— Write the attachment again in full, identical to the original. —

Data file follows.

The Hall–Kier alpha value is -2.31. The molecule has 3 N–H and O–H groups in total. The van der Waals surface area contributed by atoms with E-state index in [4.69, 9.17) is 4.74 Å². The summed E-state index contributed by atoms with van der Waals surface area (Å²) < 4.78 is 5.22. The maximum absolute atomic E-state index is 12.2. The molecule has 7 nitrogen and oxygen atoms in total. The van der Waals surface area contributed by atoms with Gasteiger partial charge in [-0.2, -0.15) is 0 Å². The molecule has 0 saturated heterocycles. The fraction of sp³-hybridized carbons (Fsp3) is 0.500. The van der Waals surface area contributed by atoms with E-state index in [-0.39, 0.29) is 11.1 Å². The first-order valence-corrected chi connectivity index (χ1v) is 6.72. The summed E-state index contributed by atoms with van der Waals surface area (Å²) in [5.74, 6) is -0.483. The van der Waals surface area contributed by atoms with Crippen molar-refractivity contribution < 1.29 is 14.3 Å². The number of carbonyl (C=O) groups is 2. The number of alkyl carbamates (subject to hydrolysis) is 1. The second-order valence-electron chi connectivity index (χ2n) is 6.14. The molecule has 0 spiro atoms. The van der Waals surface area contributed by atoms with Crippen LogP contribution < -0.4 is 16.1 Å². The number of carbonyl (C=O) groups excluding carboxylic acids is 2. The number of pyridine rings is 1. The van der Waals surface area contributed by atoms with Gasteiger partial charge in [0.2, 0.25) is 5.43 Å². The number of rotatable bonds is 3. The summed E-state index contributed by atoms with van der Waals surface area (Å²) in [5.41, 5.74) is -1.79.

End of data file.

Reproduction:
The Hall–Kier alpha value is -2.31. The molecule has 3 N–H and O–H groups in total. The van der Waals surface area contributed by atoms with E-state index in [4.69, 9.17) is 4.74 Å². The summed E-state index contributed by atoms with van der Waals surface area (Å²) < 4.78 is 5.22. The maximum absolute atomic E-state index is 12.2. The molecule has 7 nitrogen and oxygen atoms in total. The van der Waals surface area contributed by atoms with Gasteiger partial charge in [-0.2, -0.15) is 0 Å². The molecule has 0 saturated heterocycles. The fraction of sp³-hybridized carbons (Fsp3) is 0.500. The van der Waals surface area contributed by atoms with E-state index in [-0.39, 0.29) is 11.1 Å². The first-order valence-corrected chi connectivity index (χ1v) is 6.72. The summed E-state index contributed by atoms with van der Waals surface area (Å²) in [5.74, 6) is -0.483. The van der Waals surface area contributed by atoms with Crippen molar-refractivity contribution < 1.29 is 14.3 Å². The number of carbonyl (C=O) groups is 2. The number of alkyl carbamates (subject to hydrolysis) is 1. The second-order valence-electron chi connectivity index (χ2n) is 6.14. The molecule has 0 spiro atoms. The van der Waals surface area contributed by atoms with Crippen LogP contribution < -0.4 is 16.1 Å². The number of carbonyl (C=O) groups excluding carboxylic acids is 2. The number of pyridine rings is 1. The van der Waals surface area contributed by atoms with Gasteiger partial charge in [0.2, 0.25) is 5.43 Å². The number of rotatable bonds is 3. The summed E-state index contributed by atoms with van der Waals surface area (Å²) in [5.41, 5.74) is -1.79.